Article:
Santa Barbara International Film Festival Opening Night Star Studded Movie Premiere: Miranda’s Victim

Santa Barbara International Film Festival Opening Night Star Studded Movie Premiere: Miranda's Victim

The Santa Barbara International Film festival celebrated its 38th year with the opening film directed and produced by Michelle Danner “Miranda’s Victim”- the crime that changed America and caused the Miranda law to come into effect. Excitement was in the air as the director, writer, producing team & cast walked down the red carpet. 

George Kolber spoke about his screenplay being based on transcripts that he found, and mentioned he actually had a chance to speak with Patricia Weir who was “Miranda’s Victim”.  When Mr. Kolber asked Patricia : “What were you thinking when you were kidnapped by a stranger and put in the backseat of car barreling out to the desert”. George recalled that Patricia stood up from her kitchen table during the interview and said, “I thought I was going to die.”  This film is a tribute to the fortitude and strength of one woman who wanted to fight the system.
Michelle Danner’s directing is artistry in motion as she orchestrates all the filmmaking elements and gets fine performances out of all of her cast. This film is a tribute to the fortitude and strength of one woman who wanted to fight the system and this director and writer who tell the story so powerfully. Michelle’s attention to detail from the way she set up the shots, tone and directed her ensemble cast sends the story into motion creating a powerful and palpable emotional experience.
Abigail Breslin plays this brave young woman and gives an amazingly heart wrenching performance as Patricia Weir, the victim of Ernesto Miranda’s rape when she was only 18 years old.  Her mother played by Mireille Enos gave an emotionally complex performance that rang true as to how women thought and were expected to behave in the 50s and 60s: To be a good wife, make like you’re a virgin and stay quiet.
Patricia chooses the hard choice, confronting her abuser- “Ernesto Miranda” played by Sebastian Quinn whose duplicitous performance gives you the shivers. Patricia’s sister played by Emily VanCamp supports her whole heartedly, which causes clashes between sisters, and the mom who wants Patricia to remain quiet.
Luke Wilson as Patricia’s lawyer, “Lawrence Turoff” helps give dignity to Patricia’s journey and stands by her side, even intervening and talking with her husband played by Josh Bowman  “Charles” who she never told what happened to her. The relationship between Luke Wilson and John Buffalo Mailer complement each other in their acting styles & the performances, jumped off the screen.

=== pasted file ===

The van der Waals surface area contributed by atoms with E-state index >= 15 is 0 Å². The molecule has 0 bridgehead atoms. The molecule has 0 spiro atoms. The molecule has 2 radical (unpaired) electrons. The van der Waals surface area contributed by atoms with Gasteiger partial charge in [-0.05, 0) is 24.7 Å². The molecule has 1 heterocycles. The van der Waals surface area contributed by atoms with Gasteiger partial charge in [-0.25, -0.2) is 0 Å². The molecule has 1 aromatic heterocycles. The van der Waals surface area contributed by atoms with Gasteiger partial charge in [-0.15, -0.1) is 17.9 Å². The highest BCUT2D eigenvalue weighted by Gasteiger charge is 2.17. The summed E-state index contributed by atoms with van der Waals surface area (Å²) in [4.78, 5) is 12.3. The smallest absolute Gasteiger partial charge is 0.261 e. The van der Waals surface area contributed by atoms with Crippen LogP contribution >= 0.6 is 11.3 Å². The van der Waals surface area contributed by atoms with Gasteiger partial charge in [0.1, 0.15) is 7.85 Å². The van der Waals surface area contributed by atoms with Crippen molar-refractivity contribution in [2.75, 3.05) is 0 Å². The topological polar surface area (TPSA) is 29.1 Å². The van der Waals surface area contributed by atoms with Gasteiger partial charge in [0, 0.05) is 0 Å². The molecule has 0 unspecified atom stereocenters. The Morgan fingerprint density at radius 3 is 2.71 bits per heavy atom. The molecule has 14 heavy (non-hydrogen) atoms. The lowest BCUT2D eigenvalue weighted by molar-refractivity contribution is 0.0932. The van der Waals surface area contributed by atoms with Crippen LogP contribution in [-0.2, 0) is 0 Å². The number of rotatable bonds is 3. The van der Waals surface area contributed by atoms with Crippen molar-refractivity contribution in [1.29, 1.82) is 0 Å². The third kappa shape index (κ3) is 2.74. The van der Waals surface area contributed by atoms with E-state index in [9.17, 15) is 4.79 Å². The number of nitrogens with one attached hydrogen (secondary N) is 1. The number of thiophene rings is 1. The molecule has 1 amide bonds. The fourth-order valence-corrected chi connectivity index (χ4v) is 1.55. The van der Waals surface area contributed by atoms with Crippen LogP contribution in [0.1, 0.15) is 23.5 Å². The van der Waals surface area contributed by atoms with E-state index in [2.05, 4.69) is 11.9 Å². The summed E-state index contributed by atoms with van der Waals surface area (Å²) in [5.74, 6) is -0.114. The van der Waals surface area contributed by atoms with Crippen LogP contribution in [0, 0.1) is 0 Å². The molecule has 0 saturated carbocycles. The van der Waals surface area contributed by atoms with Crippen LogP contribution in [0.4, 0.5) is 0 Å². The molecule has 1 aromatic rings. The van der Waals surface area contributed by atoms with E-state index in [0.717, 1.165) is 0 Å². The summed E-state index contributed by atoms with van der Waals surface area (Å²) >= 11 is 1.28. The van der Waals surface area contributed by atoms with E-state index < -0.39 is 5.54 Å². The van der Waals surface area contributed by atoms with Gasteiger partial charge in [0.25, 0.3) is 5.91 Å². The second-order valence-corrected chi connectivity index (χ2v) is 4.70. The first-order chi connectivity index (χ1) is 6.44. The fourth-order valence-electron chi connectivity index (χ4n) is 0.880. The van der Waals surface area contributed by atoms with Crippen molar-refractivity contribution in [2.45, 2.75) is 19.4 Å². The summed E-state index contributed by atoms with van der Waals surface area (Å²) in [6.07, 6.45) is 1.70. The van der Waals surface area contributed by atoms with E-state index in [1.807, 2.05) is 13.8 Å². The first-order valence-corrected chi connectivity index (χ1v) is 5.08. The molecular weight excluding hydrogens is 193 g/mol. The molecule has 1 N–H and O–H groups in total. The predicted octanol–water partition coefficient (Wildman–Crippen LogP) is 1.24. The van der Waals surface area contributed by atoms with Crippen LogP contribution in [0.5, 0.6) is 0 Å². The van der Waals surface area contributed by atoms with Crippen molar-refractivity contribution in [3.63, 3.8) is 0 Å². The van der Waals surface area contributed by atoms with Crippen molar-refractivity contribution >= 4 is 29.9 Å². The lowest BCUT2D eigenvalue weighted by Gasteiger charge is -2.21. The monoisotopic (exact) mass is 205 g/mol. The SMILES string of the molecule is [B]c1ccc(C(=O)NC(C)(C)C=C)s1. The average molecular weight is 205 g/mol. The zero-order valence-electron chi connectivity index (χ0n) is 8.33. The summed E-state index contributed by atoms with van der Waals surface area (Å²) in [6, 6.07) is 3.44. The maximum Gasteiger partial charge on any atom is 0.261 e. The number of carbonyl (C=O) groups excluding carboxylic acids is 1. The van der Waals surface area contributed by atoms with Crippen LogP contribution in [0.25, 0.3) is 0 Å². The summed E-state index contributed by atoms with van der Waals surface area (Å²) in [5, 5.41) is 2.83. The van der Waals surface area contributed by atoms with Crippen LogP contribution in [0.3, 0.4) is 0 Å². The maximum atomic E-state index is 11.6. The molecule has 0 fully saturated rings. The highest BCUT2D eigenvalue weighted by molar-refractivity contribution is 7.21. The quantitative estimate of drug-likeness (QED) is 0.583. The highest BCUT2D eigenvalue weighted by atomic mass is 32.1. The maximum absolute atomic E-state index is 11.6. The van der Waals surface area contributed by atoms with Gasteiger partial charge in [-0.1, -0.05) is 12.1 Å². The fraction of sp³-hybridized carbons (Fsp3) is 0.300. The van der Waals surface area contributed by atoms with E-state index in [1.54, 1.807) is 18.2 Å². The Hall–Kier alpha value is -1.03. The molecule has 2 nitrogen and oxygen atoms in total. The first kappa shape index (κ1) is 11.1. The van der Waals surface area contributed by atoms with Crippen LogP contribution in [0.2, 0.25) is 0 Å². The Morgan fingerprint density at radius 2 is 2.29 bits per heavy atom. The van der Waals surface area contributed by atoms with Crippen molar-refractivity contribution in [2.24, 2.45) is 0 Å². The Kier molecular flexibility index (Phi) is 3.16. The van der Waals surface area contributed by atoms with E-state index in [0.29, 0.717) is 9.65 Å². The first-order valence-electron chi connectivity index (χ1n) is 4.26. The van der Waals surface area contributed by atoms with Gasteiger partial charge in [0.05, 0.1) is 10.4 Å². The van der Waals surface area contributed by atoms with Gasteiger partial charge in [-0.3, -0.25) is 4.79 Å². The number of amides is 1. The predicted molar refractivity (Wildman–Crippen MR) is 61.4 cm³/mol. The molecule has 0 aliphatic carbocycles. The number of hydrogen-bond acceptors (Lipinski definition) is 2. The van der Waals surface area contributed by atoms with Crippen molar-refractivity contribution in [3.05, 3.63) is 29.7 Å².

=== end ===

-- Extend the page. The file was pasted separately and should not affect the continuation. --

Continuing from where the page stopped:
Andy Garcia plays “Alvin Moore” the lawyer who the ACLU hires to represent “Ernesto Miranda” and gives a moving and powerful performance as he stands up for Ernesto’s “rights” and clashes with “Carol Colley” (Enrique Murciano), the detective who pressured Ernesto to sign a form saying he committed the crime of rape and abduction without reading him “his rights”.
Dan Lauria as “Dr Crawford” portrays an indifference and coldness towards what Patricia went through as a “rape” victim. This pushed the needle for me-because when a woman is raped, there are so many questions and tests she goes through that cause her to feel further violated. I am grateful that Michelle Danner so skillfully painted this picture and exposed this side of it to help increase awareness and  sensitivity towards rape victims.
When Garcia retires, Ryan Phillippe as lawyer John Flynn” known as: “hire Flynn to win” was chosen by the ACLU as a lawyer trying to vindicate Miranda. Kyle MacLachan’s guest performance as a Supreme Court judge Warren had wonderfully written & dramatically directed scenes as did veteran actor, Donald Sutherland, who played Judge Wren who made the final determination on the case.

 The cinematography, directing, ensemble cast, writing team and the music by composer Holly Amber Church all came together to form a brilliant gem of a film-one that I hope will be a tentpole, and a real Oscar contender in the race to come. The emotional ride and the dramatic tension of this film will move you leaving you with an imprint of this memorable and important story.   The film delivers on its title: “Miranda’s Victim” -the crime that changed America”. I feel this is a film that will change an audience’s perception and is so important to see and make a difference in years to come! Bravo to all involved! 

 By Entertainment News Reporter:  Jacqueline Murphy 


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